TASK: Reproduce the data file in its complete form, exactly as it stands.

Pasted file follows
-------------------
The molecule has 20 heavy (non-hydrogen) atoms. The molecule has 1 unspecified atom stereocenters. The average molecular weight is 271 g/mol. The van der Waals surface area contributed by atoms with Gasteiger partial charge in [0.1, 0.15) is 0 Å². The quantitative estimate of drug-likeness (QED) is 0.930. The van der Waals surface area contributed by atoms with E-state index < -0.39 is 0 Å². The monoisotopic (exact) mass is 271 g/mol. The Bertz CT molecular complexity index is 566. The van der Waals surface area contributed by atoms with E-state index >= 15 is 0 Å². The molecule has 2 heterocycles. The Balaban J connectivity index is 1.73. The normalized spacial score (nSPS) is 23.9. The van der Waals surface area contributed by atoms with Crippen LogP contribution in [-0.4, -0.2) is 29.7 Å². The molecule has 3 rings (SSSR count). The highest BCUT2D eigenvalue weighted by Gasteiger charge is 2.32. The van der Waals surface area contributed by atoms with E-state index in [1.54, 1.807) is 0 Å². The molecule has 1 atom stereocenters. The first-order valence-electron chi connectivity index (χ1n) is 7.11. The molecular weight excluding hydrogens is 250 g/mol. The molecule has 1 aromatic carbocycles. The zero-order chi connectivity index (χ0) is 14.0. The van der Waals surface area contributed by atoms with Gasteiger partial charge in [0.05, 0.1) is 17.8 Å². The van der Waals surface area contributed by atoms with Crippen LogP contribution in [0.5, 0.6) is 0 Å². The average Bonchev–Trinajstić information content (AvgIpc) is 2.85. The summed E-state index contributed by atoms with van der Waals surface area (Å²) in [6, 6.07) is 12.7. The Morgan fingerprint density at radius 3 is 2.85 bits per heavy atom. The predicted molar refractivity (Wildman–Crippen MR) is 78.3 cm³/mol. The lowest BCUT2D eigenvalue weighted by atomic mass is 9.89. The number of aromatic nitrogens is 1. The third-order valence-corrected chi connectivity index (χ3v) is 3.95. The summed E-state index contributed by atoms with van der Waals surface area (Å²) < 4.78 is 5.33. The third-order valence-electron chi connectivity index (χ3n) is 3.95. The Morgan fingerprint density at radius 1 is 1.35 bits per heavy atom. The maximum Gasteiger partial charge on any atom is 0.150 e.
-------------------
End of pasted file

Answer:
The molecule has 20 heavy (non-hydrogen) atoms. The molecule has 1 unspecified atom stereocenters. The average molecular weight is 271 g/mol. The van der Waals surface area contributed by atoms with Gasteiger partial charge in [0.1, 0.15) is 0 Å². The quantitative estimate of drug-likeness (QED) is 0.930. The van der Waals surface area contributed by atoms with E-state index < -0.39 is 0 Å². The monoisotopic (exact) mass is 271 g/mol. The Bertz CT molecular complexity index is 566. The van der Waals surface area contributed by atoms with E-state index >= 15 is 0 Å². The molecule has 2 heterocycles. The Balaban J connectivity index is 1.73. The normalized spacial score (nSPS) is 23.9. The van der Waals surface area contributed by atoms with Crippen LogP contribution in [-0.4, -0.2) is 29.7 Å². The molecule has 3 rings (SSSR count). The highest BCUT2D eigenvalue weighted by Gasteiger charge is 2.32. The van der Waals surface area contributed by atoms with E-state index in [1.54, 1.807) is 0 Å². The molecule has 1 atom stereocenters. The first-order valence-electron chi connectivity index (χ1n) is 7.11. The molecular weight excluding hydrogens is 250 g/mol. The molecule has 1 aromatic carbocycles. The zero-order chi connectivity index (χ0) is 14.0. The van der Waals surface area contributed by atoms with Gasteiger partial charge in [0.05, 0.1) is 17.8 Å². The van der Waals surface area contributed by atoms with Crippen LogP contribution in [0.5, 0.6) is 0 Å². The average Bonchev–Trinajstić information content (AvgIpc) is 2.85. The summed E-state index contributed by atoms with van der Waals surface area (Å²) in [6, 6.07) is 12.7. The Morgan fingerprint density at radius 3 is 2.85 bits per heavy atom. The predicted molar refractivity (Wildman–Crippen MR) is 78.3 cm³/mol. The lowest BCUT2D eigenvalue weighted by atomic mass is 9.89. The number of aromatic nitrogens is 1. The third-order valence-corrected chi connectivity index (χ3v) is 3.95. The summed E-state index contributed by atoms with van der Waals surface area (Å²) < 4.78 is 5.33. The third-order valence-electron chi connectivity index (χ3n) is 3.95. The Morgan fingerprint density at radius 1 is 1.35 bits per heavy atom. The maximum Gasteiger partial charge on any atom is 0.150 e.